The arrangement could help Philadelphia-based Comcast appease critics of the $45 billion takeover of Time Warner Cable by reducing the combined company’s market share to less than 30 percent. After Comcast thwarted Charter’s earlier attempt to acquire Time Warner Cable, Charter is also saving face with a transaction that will make it the second-largest U.S. cable operator.

“Despite what may be some lingering bad blood between Comcast and Charter, this deal illustrates that these companies can work well together to efficiently consolidate the cable-TV industry,” said Paul Sweeney, an analyst for Bloomberg Industries.

Shares of Charter rose 7.7 percent, to $140 each, Monday morning. Comcast shares were up less than 1 percent, to $51.40.

Shareholders of Comcast and the former Time Warner Cable will own 67 percent of the new spinoff, while Stamford, Conn.-based Charter will manage the entity. The spinoff is estimated to have an enterprise value of $14.3 billion and an equity value of $5.8 billion, according to slides disclosed in a regulatory filing.

There is a standstill as part of the agreement, in which Charter has agreed not to acquire any shares of the spinoff for two years and not to acquire shares that would cause it to own more than 49 percent of the spinoff for two years after that, said Alex Dudley, a spokesman for Charter.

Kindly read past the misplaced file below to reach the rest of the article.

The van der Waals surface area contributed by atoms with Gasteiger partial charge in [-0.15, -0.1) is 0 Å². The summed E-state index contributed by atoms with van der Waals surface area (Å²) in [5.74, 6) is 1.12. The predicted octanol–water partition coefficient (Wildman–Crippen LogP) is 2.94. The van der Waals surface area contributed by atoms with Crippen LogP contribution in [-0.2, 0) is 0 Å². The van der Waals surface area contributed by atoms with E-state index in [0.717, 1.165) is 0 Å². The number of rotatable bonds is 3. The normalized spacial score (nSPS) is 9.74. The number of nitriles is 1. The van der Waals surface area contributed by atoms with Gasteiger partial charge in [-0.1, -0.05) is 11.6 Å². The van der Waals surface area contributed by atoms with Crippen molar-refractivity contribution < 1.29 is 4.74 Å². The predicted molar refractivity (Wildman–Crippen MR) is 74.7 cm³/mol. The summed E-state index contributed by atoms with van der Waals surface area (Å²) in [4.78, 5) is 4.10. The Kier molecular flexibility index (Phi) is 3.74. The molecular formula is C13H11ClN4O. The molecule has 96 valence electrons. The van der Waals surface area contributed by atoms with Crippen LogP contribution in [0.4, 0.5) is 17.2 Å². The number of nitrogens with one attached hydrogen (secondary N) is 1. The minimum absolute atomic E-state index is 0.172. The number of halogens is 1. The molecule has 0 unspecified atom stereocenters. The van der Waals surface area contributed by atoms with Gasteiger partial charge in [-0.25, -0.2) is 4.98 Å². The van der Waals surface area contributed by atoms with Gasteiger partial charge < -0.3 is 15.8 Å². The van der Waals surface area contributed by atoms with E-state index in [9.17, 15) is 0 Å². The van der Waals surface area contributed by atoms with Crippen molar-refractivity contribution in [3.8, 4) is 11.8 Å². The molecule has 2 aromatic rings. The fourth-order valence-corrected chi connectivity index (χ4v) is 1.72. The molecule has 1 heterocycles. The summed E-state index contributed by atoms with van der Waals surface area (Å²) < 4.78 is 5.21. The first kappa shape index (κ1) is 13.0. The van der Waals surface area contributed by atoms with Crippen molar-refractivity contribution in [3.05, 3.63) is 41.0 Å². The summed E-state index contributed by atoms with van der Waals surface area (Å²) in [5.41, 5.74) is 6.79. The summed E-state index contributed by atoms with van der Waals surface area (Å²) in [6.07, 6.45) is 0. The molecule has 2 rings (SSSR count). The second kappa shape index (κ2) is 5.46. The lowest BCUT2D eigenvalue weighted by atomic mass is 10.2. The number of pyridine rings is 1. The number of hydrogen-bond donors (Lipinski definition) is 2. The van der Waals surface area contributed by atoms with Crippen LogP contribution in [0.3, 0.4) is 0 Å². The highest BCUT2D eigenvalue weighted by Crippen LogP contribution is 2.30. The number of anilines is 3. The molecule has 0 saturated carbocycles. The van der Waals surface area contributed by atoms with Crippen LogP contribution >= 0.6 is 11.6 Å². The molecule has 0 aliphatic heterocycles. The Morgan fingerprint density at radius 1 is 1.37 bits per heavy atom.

Charter will likely buy the rest of the spinoff after the four-year period, and can do other deals in the meantime, Craig Moffett, founder of research firm MoffettNathanson LLC, said Monday.

A new publicly traded company will own all of Charter and 33 percent of the spinoff company. Charter will issue about $2.1 billion in equity to shareholders of the new spinoff.

“The transactions announced today will provide Charter with greater scale, growth opportunities and improved geographical rationalization of our cable systems, which in turn will drive value for shareholders and more effective customer service,” Charter CEO Tom Rutledge said in Monday’s statement.

Charter’s new footprint will be easier to operate and have faster growth, Rutledge said on a conference call to discuss the deal. The company will now have about 5.7 million subscribers plus the management of another 2.5 million through the spinoff company, helping it oversee a total of 8.2 million video customers. That’s almost double its previous reach.